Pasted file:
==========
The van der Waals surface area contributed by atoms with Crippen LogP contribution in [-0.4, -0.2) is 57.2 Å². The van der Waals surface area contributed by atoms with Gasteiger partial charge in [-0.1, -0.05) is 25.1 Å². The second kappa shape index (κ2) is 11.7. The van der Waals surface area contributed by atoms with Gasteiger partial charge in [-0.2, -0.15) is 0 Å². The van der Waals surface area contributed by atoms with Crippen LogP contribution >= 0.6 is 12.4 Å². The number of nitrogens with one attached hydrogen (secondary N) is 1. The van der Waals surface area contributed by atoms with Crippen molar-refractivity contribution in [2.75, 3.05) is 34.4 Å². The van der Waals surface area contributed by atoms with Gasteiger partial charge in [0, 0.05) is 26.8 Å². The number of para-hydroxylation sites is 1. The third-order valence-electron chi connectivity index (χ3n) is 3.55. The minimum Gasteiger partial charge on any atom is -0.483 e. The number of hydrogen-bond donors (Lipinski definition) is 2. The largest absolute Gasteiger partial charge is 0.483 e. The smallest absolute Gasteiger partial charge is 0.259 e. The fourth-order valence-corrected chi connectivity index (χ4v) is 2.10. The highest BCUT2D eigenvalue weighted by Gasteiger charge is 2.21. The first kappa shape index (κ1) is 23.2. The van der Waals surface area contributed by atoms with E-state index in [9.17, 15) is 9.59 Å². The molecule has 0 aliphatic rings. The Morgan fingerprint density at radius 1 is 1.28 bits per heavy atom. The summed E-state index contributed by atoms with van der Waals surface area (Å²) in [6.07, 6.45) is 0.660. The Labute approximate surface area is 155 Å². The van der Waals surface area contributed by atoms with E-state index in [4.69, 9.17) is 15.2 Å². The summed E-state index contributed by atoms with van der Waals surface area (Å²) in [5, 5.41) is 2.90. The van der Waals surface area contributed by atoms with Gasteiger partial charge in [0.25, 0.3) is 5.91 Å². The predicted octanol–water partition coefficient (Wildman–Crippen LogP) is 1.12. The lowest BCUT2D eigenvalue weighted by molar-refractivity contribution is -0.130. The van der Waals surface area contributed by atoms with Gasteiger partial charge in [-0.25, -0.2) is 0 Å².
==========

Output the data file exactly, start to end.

The van der Waals surface area contributed by atoms with Crippen LogP contribution in [-0.4, -0.2) is 57.2 Å². The van der Waals surface area contributed by atoms with Gasteiger partial charge in [-0.1, -0.05) is 25.1 Å². The second kappa shape index (κ2) is 11.7. The van der Waals surface area contributed by atoms with Gasteiger partial charge in [-0.2, -0.15) is 0 Å². The van der Waals surface area contributed by atoms with Crippen LogP contribution >= 0.6 is 12.4 Å². The number of nitrogens with one attached hydrogen (secondary N) is 1. The van der Waals surface area contributed by atoms with Crippen molar-refractivity contribution in [2.75, 3.05) is 34.4 Å². The van der Waals surface area contributed by atoms with Gasteiger partial charge in [0, 0.05) is 26.8 Å². The number of para-hydroxylation sites is 1. The third-order valence-electron chi connectivity index (χ3n) is 3.55. The minimum Gasteiger partial charge on any atom is -0.483 e. The number of hydrogen-bond donors (Lipinski definition) is 2. The largest absolute Gasteiger partial charge is 0.483 e. The smallest absolute Gasteiger partial charge is 0.259 e. The fourth-order valence-corrected chi connectivity index (χ4v) is 2.10. The highest BCUT2D eigenvalue weighted by Gasteiger charge is 2.21. The first kappa shape index (κ1) is 23.2. The van der Waals surface area contributed by atoms with E-state index in [9.17, 15) is 9.59 Å². The molecule has 0 aliphatic rings. The Morgan fingerprint density at radius 1 is 1.28 bits per heavy atom. The summed E-state index contributed by atoms with van der Waals surface area (Å²) in [6.07, 6.45) is 0.660. The Labute approximate surface area is 155 Å². The van der Waals surface area contributed by atoms with E-state index in [4.69, 9.17) is 15.2 Å². The summed E-state index contributed by atoms with van der Waals surface area (Å²) in [5, 5.41) is 2.90. The van der Waals surface area contributed by atoms with Gasteiger partial charge in [0.25, 0.3) is 5.91 Å². The predicted octanol–water partition coefficient (Wildman–Crippen LogP) is 1.12. The lowest BCUT2D eigenvalue weighted by molar-refractivity contribution is -0.130. The van der Waals surface area contributed by atoms with Gasteiger partial charge in [-0.25, -0.2) is 0 Å².